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The Alen Smailagić era has ended

The Warriors waived the big man on Wednesday.

Miami Heat v Golden State Warriors Photo by Noah Graham/NBAE via Getty Images

In the first real shocking news of the 2021 offseason, the Golden State Warriors released big man Alen Smailagić on Wednesday.

OK, that was unnecessarily harsh of me. I didn’t really need to choose sarcasm as my vehicle to deliver this news, but I’ve already got in the car and driven it around a bit, so no sense in stopping now.

Anyway, the Warriors waived Smailagić, as we all knew they would. The 20 year old had two years left on his contract, but both years were non-guaranteed. The Warriors had to waive him this week or his contract for this season would become fully guaranteed.

Smailagić represents one of the weirder stories in Warriors player development. When Smailagić was 18, the Warriors convinced him to sign with their G League affiliate, the Santa Cruz Warriors, after Kent Lacob — son of Joe and at the time general manager of Santa Cruz — discovered him playing in Serbia. Kent, and possibly other members of the organization, it’s not quite clear, were convinced that Smiley would be the next big thing, even going so far as to suppress his playing time in Santa Cruz to avoid exposing him to other organizations.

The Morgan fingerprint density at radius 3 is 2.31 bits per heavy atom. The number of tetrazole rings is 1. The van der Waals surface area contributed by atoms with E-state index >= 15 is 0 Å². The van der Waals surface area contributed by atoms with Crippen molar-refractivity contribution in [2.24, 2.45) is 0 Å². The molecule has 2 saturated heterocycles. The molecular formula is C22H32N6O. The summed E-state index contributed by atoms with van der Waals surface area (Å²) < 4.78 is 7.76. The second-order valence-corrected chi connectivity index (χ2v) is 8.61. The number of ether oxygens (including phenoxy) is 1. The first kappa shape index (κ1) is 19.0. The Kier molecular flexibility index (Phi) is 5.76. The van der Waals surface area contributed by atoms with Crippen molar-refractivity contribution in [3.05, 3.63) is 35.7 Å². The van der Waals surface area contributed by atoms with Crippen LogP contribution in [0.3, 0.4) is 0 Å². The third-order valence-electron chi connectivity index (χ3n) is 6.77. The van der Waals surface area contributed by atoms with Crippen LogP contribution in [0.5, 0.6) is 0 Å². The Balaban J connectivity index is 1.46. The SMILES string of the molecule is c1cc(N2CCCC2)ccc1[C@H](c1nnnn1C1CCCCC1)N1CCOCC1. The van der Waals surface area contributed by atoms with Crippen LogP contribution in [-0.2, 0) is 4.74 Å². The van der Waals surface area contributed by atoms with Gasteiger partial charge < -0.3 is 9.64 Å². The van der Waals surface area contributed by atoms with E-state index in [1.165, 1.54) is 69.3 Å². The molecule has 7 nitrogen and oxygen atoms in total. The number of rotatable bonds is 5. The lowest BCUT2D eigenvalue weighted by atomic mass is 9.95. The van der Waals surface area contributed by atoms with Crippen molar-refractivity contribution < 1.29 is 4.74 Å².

On draft day in 2019, the Warriors sent a pair of second round picks to the New Orleans Pelicans for the No. 39 pick to complete the worst-kept secret in draft history and select Smailagić. And then they promptly gave him a four-year deal, albeit with just two years guaranteed.

But he was raw as raw could be, and, even after two years, proved that he is far from being NBA ready. He appeared in just 29 games in his career, almost exclusively in garbage time, and averaged 14.0 points, 6.9 rebounds, 2.7 assists, and 4.0 fouls per 36 minutes, shooting 46.3% from the field and 30.4% from three-point range.

What’s next for Smiley is unclear. It was earlier reported that he had a contract lined up for him in Serbia, though he could surely continue playing stateside in the G League if he wanted to. Maybe even for Santa Cruz! He did not look anything like the player that Kent Lacob surely thought he would be, but at just 20 years old it’s certainly way too early for him to give up his NBA dream.

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